Exploring the advantages of UVC disinfection against COVID-19

Exploring the advantages of UVC  disinfection against COVID-19.

Exploring the advantages of UVC disinfection against COVID-19

LED Direct is committed to leveraging UVC radiation in the global fight against COVID-19.

At LED Direct we supply LED Lighting and smart home products to customers throughout the UK. Located in South Yorkshire and operated by a team of lighting professionals with over 60 years in the lighting industry, we strive to provide quality projects, products, and innovative technology to our customers. We saw that many public health organisations needed an antiviral sanitation product to prevent their staff and the public spreading the COVID-19 virus. Additionally, we saw how challenging the ever-changing guidance was for local businesses, who needed a steadfast way of protecting staff and customers.

We implemented the UVC range as a way of providing UK organisations with the best tools possible to prevent contamination, offering bespoke project management, installation and virtual/physical site surveys. We wanted to provide a product that actually helped, not just during this awful pandemic, but for infection control in the future.

The research speaks for itself. The 2018 Columbia University study demonstrated just how effective UV light can be against viruses, as it destroyed over 95% of all pathogens. UV light can do this in a room in 20 minutes.

UVC technology is already being used by the NHS. The system allows for continuous decontamination of the air and surfaces in patient waiting areas, wards and surgical theatres. Infection control in high footfall areas is essential in reducing the risk of spreading the virus. The Walton Centre in Scotland has hailed UVC lighting as an exciting piece of equipment which offers a robust sanitisation solution in a busy hospital. Patients come from all over the UK to access the hospital’s specialist neurosurgery and pain services, which led the local NHS Trust to seek out a solution for additional decontamination.

The Trust has clearly demonstrated the importance of using UVC technology in infection control, noting that its effectiveness and speed are welcome benefits. Patient flow can continue as infection outbreaks are reduced. Staff are able to decontaminate a space with ease, and using the UV-C stand makes the product fully portable.

Radioactive disinfection, especially ultraviolet (UV) radiation, is a well-documented inactivation approach for all known microorganisms and viruses. In fact, UV radiation offers several advantages over conventionally utilised liquid disinfectants as well as heat sterilisation. We are now at the start of flu season, and the road ahead is still very unclear to millions of people. We want to support public services in their desperation to manage infection control and prevent the virus from spreading across their services.

UVC has so much potential in limitless industries. Coupled with good infection control policy, we could create safer environments for the population – imagine the potential offered by this kind of technology in schools or care homes. We want to make this transition easy, which is why we have installation and guidance options for this product in particular.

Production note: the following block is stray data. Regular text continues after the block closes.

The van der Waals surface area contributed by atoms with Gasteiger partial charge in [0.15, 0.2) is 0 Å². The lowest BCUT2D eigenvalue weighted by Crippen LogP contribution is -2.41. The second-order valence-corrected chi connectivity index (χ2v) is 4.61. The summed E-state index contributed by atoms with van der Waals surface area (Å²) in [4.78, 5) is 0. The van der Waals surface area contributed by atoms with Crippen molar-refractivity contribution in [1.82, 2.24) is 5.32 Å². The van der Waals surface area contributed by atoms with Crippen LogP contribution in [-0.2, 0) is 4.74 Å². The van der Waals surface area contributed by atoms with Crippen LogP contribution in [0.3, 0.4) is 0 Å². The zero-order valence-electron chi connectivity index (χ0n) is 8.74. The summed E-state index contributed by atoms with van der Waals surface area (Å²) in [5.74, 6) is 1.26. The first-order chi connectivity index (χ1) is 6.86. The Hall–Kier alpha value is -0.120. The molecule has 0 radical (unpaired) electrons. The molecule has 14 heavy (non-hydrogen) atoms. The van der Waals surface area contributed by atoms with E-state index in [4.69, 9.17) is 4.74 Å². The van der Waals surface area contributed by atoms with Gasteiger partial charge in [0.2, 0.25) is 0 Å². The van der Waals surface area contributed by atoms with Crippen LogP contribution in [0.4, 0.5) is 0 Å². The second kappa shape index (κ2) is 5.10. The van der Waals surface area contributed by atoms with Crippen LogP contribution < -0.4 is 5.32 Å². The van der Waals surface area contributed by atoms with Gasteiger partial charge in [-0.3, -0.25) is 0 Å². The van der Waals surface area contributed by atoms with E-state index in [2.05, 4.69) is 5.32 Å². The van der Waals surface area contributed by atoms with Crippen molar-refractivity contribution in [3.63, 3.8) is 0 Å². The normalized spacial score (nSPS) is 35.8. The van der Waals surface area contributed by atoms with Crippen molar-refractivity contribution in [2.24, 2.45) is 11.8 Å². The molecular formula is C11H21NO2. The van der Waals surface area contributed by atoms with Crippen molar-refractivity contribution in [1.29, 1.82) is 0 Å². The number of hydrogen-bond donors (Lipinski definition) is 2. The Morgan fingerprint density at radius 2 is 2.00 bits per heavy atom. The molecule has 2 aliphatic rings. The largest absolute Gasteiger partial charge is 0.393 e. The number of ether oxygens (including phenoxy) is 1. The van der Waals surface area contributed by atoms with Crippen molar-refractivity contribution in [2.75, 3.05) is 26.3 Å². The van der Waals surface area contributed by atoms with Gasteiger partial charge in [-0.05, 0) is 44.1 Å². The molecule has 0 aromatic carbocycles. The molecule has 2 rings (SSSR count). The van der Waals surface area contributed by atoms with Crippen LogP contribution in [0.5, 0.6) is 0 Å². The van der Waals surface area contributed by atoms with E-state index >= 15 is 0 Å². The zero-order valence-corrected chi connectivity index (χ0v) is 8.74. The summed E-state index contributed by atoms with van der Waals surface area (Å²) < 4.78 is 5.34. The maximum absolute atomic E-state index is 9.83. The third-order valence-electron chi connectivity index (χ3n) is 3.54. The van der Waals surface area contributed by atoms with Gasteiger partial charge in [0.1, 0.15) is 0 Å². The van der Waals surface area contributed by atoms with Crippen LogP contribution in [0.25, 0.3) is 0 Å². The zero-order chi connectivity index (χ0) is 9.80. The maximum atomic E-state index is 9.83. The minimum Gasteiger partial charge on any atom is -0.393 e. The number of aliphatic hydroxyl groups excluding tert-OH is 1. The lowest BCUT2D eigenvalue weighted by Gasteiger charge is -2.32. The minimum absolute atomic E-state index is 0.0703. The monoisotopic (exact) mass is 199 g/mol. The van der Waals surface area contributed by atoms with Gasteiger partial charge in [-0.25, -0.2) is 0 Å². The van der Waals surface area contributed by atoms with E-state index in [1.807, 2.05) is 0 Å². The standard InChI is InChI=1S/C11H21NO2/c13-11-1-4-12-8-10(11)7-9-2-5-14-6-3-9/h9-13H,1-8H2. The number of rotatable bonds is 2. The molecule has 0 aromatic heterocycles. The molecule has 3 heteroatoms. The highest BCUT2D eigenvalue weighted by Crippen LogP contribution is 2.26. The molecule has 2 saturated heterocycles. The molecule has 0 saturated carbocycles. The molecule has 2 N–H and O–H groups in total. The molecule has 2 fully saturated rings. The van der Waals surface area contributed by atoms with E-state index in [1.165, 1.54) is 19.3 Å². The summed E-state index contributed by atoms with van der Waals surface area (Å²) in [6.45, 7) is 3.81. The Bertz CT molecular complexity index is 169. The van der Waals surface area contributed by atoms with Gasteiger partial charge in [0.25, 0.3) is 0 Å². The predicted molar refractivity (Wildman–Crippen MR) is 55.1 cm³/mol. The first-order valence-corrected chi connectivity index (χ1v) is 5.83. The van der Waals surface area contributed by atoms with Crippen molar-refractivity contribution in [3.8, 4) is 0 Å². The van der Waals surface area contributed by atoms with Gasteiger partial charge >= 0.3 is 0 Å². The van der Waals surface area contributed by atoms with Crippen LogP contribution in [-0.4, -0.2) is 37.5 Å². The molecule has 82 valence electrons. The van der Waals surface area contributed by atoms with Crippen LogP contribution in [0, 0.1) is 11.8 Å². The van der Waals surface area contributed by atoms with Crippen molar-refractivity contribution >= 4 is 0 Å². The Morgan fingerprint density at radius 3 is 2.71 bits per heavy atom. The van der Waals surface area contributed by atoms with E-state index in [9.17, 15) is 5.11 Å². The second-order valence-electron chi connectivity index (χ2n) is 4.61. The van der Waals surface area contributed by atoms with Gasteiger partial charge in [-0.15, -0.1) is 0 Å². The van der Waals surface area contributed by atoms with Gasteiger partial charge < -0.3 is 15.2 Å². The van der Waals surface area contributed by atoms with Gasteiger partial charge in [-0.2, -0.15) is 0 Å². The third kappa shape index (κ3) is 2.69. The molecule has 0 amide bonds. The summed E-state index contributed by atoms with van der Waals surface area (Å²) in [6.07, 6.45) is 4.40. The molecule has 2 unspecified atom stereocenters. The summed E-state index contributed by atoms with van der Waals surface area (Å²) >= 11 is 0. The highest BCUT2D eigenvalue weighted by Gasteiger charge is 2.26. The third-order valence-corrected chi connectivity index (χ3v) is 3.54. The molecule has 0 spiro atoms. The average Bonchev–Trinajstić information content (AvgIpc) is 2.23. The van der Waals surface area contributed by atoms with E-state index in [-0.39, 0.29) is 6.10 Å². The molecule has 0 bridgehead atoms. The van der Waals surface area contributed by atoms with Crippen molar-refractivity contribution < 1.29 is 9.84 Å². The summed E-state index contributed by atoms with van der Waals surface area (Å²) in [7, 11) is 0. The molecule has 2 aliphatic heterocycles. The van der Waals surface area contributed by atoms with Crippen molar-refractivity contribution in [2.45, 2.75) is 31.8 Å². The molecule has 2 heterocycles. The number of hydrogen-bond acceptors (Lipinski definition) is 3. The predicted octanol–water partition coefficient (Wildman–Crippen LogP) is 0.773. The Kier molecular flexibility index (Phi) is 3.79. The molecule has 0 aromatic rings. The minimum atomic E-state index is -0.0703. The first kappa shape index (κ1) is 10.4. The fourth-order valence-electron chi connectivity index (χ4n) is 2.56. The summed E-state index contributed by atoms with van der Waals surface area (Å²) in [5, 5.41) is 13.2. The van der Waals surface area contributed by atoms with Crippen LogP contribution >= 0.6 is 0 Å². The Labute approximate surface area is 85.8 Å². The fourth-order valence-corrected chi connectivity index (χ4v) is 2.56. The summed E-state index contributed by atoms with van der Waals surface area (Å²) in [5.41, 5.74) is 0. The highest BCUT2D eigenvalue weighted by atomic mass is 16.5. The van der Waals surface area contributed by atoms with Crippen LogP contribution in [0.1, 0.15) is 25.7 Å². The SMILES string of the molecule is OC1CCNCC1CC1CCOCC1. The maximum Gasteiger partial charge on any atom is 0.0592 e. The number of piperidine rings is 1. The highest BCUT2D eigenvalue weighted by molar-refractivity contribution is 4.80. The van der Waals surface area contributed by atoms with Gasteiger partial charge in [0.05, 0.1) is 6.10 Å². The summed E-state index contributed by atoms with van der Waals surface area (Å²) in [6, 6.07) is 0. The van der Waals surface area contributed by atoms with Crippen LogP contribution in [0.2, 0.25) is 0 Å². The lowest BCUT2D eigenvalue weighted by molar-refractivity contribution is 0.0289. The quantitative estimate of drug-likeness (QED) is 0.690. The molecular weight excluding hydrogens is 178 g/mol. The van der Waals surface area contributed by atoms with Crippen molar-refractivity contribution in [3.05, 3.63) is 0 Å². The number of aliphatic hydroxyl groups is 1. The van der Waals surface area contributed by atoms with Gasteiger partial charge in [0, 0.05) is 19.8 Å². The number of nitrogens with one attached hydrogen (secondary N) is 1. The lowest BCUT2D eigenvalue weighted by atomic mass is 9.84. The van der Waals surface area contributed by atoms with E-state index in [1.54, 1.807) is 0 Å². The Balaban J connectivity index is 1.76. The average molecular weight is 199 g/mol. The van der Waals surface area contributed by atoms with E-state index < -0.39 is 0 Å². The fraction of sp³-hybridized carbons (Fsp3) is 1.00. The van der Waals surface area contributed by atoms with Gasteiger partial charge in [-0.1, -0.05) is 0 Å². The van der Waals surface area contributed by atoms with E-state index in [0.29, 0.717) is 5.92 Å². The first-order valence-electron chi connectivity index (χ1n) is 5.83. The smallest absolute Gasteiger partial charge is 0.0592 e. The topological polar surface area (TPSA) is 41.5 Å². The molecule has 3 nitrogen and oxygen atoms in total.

We have achieved the European Union (EU) Declaration of Conformity for the CE mark in 2020 and conform to several additional harmonised standards including – but not limited to – IEC 55015:2019-11 and IEC 63000:2019-01.

Perceptions of UV disinfection

It is interesting to note that, even though it has been over a century since the antimicrobial properties of UV light have been made evident, it has taken a considerably long time to be embraced as a health technology by hospitals. While UV light is ubiquitous as a disinfectant in the wastewater treatment industry, it has barely made headway into healthcare institutions. This has to do significantly with human perceptions, according to Edward Nardell, a Professor of Environmental Health, Immunology, and Infectious Diseases at the Harvard TH Chan School of Public Health. According to Professor Nardell, there is a barrier of fear associated with UVC radiation, even though UVC radiation does not penetrate the skin and eyes well. Second, there is a lack of familiarity: biomedical engineers and healthcare professionals are not taught much about germicidal light during their professional training.

UVC Luminaires

We feature four distinct Purelight products – the Purelight Hybrid, Purelight Flow, Purelight Direct Opti and the Purelight Direct. The nuanced differences between the technical specifications of these four products can be found on our website.

Our Purelight products are dual function UVC lamps which are designed to sterilise rooms and surfaces. These are specialised bacteria- and virucidal luminaires which can be mounted on surfaces or stand-mounted. They emit UVC radiation at a wavelength of 253.7 (254) nm. With the Flow mode activated, the luminaires can be used in the presence of people indoors. The Flow mode is characterised by forced air circulation and safe shielding of the emitted UVC light.

Our Purelight products are also designed to optimise usability. They are conveniently installed and can be remote-controlled from a distance, which precludes the risk of proximity with the space undergoing sterilisation. The luminaires also have an in-built hour meter which indicates when the light source requires replacement: the performance of the tubes degrades over time, meaning that when they get past a certain level they are not doing as good a job as they were from new; so this will let the user know when to replace even if they have not obviously failed.

Our UVC luminaires are appropriate for destroying bacteria, mould, fungi and viruses in a variety of settings, including hospitals, laboratories, pharmaceutical and cosmetics industries, hotels, schools, gyms, nurseries, production facilities and even transportation vehicles – and we believe this could change the way in which we handle infection control in public spaces.